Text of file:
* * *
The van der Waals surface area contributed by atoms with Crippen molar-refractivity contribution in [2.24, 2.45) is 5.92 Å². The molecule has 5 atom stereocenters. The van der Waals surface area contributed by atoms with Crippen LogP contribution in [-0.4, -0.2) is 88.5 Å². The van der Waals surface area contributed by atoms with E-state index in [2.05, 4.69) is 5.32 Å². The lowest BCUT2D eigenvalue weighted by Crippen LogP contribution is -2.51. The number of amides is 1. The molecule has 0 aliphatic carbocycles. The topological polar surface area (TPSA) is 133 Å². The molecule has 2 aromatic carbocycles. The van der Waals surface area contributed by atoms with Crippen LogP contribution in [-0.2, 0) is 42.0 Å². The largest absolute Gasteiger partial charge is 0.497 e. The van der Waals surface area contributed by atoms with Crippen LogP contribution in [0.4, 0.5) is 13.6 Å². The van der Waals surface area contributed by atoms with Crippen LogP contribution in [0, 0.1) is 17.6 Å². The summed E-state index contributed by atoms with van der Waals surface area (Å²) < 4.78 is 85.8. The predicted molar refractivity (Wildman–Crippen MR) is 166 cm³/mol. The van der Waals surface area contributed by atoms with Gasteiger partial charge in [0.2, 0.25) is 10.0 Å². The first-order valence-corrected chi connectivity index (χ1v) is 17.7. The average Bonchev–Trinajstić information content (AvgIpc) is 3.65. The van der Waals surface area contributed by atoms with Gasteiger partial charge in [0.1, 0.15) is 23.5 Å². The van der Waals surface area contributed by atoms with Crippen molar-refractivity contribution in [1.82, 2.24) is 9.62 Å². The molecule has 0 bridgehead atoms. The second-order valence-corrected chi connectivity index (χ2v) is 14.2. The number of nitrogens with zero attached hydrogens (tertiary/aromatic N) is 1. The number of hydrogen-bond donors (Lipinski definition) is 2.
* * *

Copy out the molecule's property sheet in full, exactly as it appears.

The van der Waals surface area contributed by atoms with Crippen molar-refractivity contribution in [2.24, 2.45) is 5.92 Å². The molecule has 5 atom stereocenters. The van der Waals surface area contributed by atoms with Crippen LogP contribution in [-0.4, -0.2) is 88.5 Å². The van der Waals surface area contributed by atoms with E-state index in [2.05, 4.69) is 5.32 Å². The lowest BCUT2D eigenvalue weighted by Crippen LogP contribution is -2.51. The number of amides is 1. The molecule has 0 aliphatic carbocycles. The topological polar surface area (TPSA) is 133 Å². The molecule has 2 aromatic carbocycles. The van der Waals surface area contributed by atoms with Crippen LogP contribution in [-0.2, 0) is 42.0 Å². The largest absolute Gasteiger partial charge is 0.497 e. The van der Waals surface area contributed by atoms with Crippen LogP contribution in [0.4, 0.5) is 13.6 Å². The van der Waals surface area contributed by atoms with Crippen LogP contribution in [0, 0.1) is 17.6 Å². The summed E-state index contributed by atoms with van der Waals surface area (Å²) < 4.78 is 85.8. The predicted molar refractivity (Wildman–Crippen MR) is 166 cm³/mol. The van der Waals surface area contributed by atoms with Gasteiger partial charge in [0.2, 0.25) is 10.0 Å². The first-order valence-corrected chi connectivity index (χ1v) is 17.7. The average Bonchev–Trinajstić information content (AvgIpc) is 3.65. The van der Waals surface area contributed by atoms with Gasteiger partial charge in [0.1, 0.15) is 23.5 Å². The van der Waals surface area contributed by atoms with Crippen molar-refractivity contribution in [1.82, 2.24) is 9.62 Å². The molecule has 0 bridgehead atoms. The second-order valence-corrected chi connectivity index (χ2v) is 14.2. The number of nitrogens with zero attached hydrogens (tertiary/aromatic N) is 1. The number of hydrogen-bond donors (Lipinski definition) is 2.